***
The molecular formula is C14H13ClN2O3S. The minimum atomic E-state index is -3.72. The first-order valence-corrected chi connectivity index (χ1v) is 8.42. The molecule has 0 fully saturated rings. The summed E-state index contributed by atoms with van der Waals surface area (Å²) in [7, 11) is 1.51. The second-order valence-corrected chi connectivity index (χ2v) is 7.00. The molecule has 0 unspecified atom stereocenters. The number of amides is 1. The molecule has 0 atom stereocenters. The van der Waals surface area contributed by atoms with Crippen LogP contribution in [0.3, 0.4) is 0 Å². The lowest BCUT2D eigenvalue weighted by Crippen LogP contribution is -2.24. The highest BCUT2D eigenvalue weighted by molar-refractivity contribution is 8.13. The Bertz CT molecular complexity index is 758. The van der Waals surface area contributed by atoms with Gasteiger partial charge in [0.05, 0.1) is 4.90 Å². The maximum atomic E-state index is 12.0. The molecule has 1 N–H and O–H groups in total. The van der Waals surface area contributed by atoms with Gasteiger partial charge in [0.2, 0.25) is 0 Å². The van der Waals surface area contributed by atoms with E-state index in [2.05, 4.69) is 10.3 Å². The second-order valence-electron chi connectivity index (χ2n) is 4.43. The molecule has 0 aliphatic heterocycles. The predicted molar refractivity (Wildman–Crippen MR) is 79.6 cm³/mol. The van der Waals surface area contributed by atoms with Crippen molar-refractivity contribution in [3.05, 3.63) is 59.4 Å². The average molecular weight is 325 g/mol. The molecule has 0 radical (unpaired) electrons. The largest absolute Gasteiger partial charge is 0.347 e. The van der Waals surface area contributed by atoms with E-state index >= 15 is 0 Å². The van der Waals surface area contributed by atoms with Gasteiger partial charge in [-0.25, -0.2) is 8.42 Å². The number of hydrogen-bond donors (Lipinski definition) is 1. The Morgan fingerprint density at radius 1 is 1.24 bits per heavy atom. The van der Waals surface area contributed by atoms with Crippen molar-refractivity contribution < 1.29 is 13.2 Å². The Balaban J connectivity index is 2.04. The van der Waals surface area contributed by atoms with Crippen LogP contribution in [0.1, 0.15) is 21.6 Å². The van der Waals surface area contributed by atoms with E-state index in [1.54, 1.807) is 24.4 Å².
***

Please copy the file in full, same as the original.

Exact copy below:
The molecular formula is C14H13ClN2O3S. The minimum atomic E-state index is -3.72. The first-order valence-corrected chi connectivity index (χ1v) is 8.42. The molecule has 0 fully saturated rings. The summed E-state index contributed by atoms with van der Waals surface area (Å²) in [7, 11) is 1.51. The second-order valence-corrected chi connectivity index (χ2v) is 7.00. The molecule has 0 unspecified atom stereocenters. The number of amides is 1. The molecule has 0 atom stereocenters. The van der Waals surface area contributed by atoms with Crippen LogP contribution in [0.3, 0.4) is 0 Å². The lowest BCUT2D eigenvalue weighted by Crippen LogP contribution is -2.24. The highest BCUT2D eigenvalue weighted by molar-refractivity contribution is 8.13. The Bertz CT molecular complexity index is 758. The van der Waals surface area contributed by atoms with Gasteiger partial charge in [0.05, 0.1) is 4.90 Å². The maximum atomic E-state index is 12.0. The molecule has 1 N–H and O–H groups in total. The van der Waals surface area contributed by atoms with Gasteiger partial charge in [0.2, 0.25) is 0 Å². The van der Waals surface area contributed by atoms with E-state index in [2.05, 4.69) is 10.3 Å². The second-order valence-electron chi connectivity index (χ2n) is 4.43. The molecule has 0 aliphatic heterocycles. The predicted molar refractivity (Wildman–Crippen MR) is 79.6 cm³/mol. The van der Waals surface area contributed by atoms with Crippen molar-refractivity contribution in [3.05, 3.63) is 59.4 Å². The average molecular weight is 325 g/mol. The molecule has 0 radical (unpaired) electrons. The largest absolute Gasteiger partial charge is 0.347 e. The van der Waals surface area contributed by atoms with E-state index >= 15 is 0 Å². The van der Waals surface area contributed by atoms with Gasteiger partial charge in [-0.25, -0.2) is 8.42 Å². The number of hydrogen-bond donors (Lipinski definition) is 1. The Morgan fingerprint density at radius 1 is 1.24 bits per heavy atom. The van der Waals surface area contributed by atoms with Crippen molar-refractivity contribution < 1.29 is 13.2 Å². The Balaban J connectivity index is 2.04. The van der Waals surface area contributed by atoms with Crippen LogP contribution in [0.1, 0.15) is 21.6 Å². The van der Waals surface area contributed by atoms with E-state index in [1.54, 1.807) is 24.4 Å².